Background: Phase analysis of gated myocardial perfusion imaging (MPI) provides automated and reproducible assessment of left ventricular (LV) mechanical dyssynchrony (LVMD) (phase standard deviation [SD]). Many patients undergoing gated MPI have history of prior coronary artery bypass graft surgery (CABG). The latter is often associated with paradoxical septal wall motion (PSM). The effect of prior CABG and PSM on LVMD has not been evaluated. Methods and Results: From the single-photon emission computed tomography (SPECT) and positron emission tomography (PET) MPI clinical database maintained at the Cleveland Clinic, we identified 200 consecutive patients with SPECT (100 control with normal LV ejection fraction [EF], MPI, and QRS < 120 ms; and 100 with LVEF < 35%), and 631 patients with LVEF < 35% with gated PET. Patients with QRS ≥ 120 ms, bundle branch block, ventricular pacing or isolated non-CABG surgery were excluded. There were 162 patients with gated SPECT (46 with prior CABG), and 568 with gated PET (220 with prior CABG) that were left for analysis. Phase SD was derived using Emory Cardiac Toolbox (ECTb) (for gated SPECT) and Corridor 4DM (4DM) (for gated SPECT and PET images). Multivariate linear regression analysis was performed to assess whether prior CABG was an independent predictor of worse LV mechanical dyssynchrony. After adjusting for patients' demographics, co-morbidities, medications, and MPI data, history of prior CABG was not and independent predictor of LV mechanical dyssynchrony (P =.67 with 4DM, P =.97 with ECTb) in patients undergoing gated SPECT or among patients undergoing gated PET imaging (P =.18). Conclusions: Although paradoxical septal wall motion is commonly seen after cardiac surgery, prior CABG does not affect or impact LV mechanical dyssynchrony indices measured from gated SPECT or PET images. Whether dyssynchrony measurements with echocardiography that has higher temporal resolution might uncover intraventricular delays, remains to be determined.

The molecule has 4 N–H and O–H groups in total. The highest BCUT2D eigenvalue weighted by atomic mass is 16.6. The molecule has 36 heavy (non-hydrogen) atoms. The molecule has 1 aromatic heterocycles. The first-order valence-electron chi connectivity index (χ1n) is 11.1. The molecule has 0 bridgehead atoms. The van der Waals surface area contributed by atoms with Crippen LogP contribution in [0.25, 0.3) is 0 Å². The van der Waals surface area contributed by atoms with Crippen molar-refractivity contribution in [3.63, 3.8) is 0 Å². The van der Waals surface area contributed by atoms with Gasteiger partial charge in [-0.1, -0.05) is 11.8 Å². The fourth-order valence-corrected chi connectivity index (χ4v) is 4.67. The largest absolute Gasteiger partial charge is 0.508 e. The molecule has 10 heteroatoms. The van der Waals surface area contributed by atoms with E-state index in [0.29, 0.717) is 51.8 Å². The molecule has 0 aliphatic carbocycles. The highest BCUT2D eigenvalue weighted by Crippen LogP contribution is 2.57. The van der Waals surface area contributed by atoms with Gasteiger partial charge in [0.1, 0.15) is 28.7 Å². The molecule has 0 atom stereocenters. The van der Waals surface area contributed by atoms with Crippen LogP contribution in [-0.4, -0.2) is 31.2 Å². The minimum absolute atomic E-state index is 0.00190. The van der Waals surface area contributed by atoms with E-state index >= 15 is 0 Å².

- LV mechanical dyssynchrony
- paradoxical septal motion
- phase analysis
ASJC Scopus subject areas
- Radiology Nuclear Medicine and imaging
- Cardiology and Cardiovascular Medicine